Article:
UK telco TalkTalk ended 2012 on a high, returning to growth in both broadband and TV business segments following an extended dry period. The company finished Q4 2012 with 4.05 million broadband customers, adding 10,000 new subscribers in the last quarter of 2012 - the first net addition increase in three years. Moreover, TalkTalk has increased its IPTV subscriber base for the first time since Q2 2010, after facing declines in nine consecutive quarters. Improvements were also seen in its customer services, with a 48 per cent year on year decrease of customer complaints to the national regulator, Ofcom. Nevertheless, TalkTalk still remains behind Sky, which added 132,000 new broadband customers in the last quarter of 2012 and is the number three ISP with 4.2 million broadband connections (after BT and Virgin).
BT Retail added 122,000 new customers over the same period and, according to its latest results, BT's broadband network now serves 6.6 million customers in the UK. Over a million of these connections are fibre based connections (both FTTH and FTTC). BT Retail managed to increase the number of its superfast fibre (FTTC and FTTH) customers by 200,000 in the past quarter, through new subscriptions and through upselling fibre products to its existing customers.
TalkTalk also offers fibre based (FTTC) products and their popularity is increasing, judging from the 22,000 newly added customers in the last quarter (compared to 15,000 net ads in Q3 2012). While the 52,000 fibre customer base is still very modest, TalkTalk is expecting more demand for the superfast service, especially with the growing popularity of IPTV and VoD services.
At year-end 2012, TalkTalk had 80,000 IPTV subscribers, helped by the launch of YouView in Q3 2012. BT on the other hand added 21,000 IPTV subscribers for the third consecutive quarter. BT remains the dominant IPTV platform in the UK with 0.77m IPTV customers out of which 60,000 now have the YouView box installed.
It is apparent that YouView has made little impact on BT's IPTV customer base with a level of net additions no different to the previous two quarters of 2012, and lower than the rate seen in the same quarter in 2011. TalkTalk however, despite poor IPTV sales in the past, has been able to pick up its performance with the help of YouView.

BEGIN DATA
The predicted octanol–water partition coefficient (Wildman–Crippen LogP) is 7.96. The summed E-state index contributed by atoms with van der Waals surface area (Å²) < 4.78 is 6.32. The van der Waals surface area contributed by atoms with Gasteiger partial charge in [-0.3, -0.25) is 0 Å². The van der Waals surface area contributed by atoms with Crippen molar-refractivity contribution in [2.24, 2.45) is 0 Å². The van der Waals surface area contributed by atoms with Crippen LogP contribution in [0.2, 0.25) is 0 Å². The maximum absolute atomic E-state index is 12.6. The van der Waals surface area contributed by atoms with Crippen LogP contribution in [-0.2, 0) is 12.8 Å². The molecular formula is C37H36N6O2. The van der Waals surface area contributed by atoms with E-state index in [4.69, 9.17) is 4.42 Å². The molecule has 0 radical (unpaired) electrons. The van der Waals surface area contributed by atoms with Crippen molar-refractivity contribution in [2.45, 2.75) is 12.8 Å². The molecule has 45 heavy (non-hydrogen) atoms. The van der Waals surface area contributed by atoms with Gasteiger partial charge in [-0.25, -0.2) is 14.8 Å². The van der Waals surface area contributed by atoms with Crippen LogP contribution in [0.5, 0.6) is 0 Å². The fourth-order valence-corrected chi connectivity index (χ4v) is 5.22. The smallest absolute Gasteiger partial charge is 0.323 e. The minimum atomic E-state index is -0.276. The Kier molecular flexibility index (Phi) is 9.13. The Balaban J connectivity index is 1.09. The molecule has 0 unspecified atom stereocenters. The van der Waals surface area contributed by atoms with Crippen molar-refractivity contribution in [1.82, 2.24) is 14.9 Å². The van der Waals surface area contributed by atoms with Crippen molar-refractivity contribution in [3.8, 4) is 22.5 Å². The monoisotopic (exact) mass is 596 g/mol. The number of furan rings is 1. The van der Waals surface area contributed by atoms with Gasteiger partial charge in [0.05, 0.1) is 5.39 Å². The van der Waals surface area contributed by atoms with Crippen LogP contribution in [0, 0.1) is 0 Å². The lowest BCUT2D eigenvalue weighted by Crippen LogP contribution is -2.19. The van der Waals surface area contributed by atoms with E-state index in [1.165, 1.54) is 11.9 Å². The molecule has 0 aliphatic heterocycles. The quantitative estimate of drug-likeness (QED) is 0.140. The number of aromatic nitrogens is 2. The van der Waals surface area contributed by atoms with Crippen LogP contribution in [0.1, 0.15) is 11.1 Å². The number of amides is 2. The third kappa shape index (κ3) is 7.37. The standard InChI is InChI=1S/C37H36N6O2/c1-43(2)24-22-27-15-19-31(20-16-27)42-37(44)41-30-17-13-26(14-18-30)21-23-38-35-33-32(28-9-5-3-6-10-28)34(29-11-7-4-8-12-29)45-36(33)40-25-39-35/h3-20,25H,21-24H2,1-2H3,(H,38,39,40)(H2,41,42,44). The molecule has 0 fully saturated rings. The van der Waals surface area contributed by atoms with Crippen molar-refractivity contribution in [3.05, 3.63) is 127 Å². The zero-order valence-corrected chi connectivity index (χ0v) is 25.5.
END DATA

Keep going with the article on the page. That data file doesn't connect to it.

One reason for the relatively poor performance seen by BT relates to the activation fee and a minimum term contract. Initially, new BT Infinity customers were offered the YouView set-top box free of charge, with a monthly subscription of £4 and an activation fee of £49. This was later offered to all new broadband customers. With net additions of only 21,000 IPTV customers and 122,000 broadband, it means approximately one fifth of those being offered a free YouView box were activating the service, assuming zero churn.
TalkTalk on the other hand offered customers a free YouView set-top box for no monthly subscription fee and a lower activation fee of £20 (albeit with a longer minimum term contract of 18 months for broadband vs. BT's 12 months for TV and 18 months for broadband). YouView is yet to reveal figures on retail performance of the box; however IHS does not expect retail sales of the device to be stellar given the high price.
TalkTalk, in contrast to BT, is relying on a lower-cost TV offer being attractive to a lower spend UK consumer demographic, with a flexible TV package structure marrying well with the company's target audience. So far, this seems to have worked for the besieged telecoms group, and such a strategy has served certain telcos in other markets (such as France's Iliad Group) well in helping them to consolidate and grow market share in a highly competitive environment.
BT is hoping that its sports channels, due for launch in summer 2013, will have a positive impact on subscriber additions to its IPTV platform. The telco, which acquired rights to show 38 English Premier League matches per season from August 2013, and has been bulking up with ancillary rights prior to the channels' debut, is anticipating that it will be able to use its scale and existing market presence to make a success of its sports play, where companies such as Setanta and ESPN have struggled. Precedent from other European markets however, which has seen telcos including KPN and France Telecom struggle to drive IPTV take-up using sports rights, suggests that BT's chances here are mixed. Sky continues to offer a competitive broadband package to its TV customers, which raises a further obstacle to BT's ambitions. However, despite this uncertainty, BT's broadband division has returned to form, as the telco surpassed Sky's broadband net additions for the first time since Q3 2011. BT and Sky collectively continue to dominate the broadband sector in the UK - IHS estimates that they took a combined share of over 95 per cent of net broadband additions in 2012.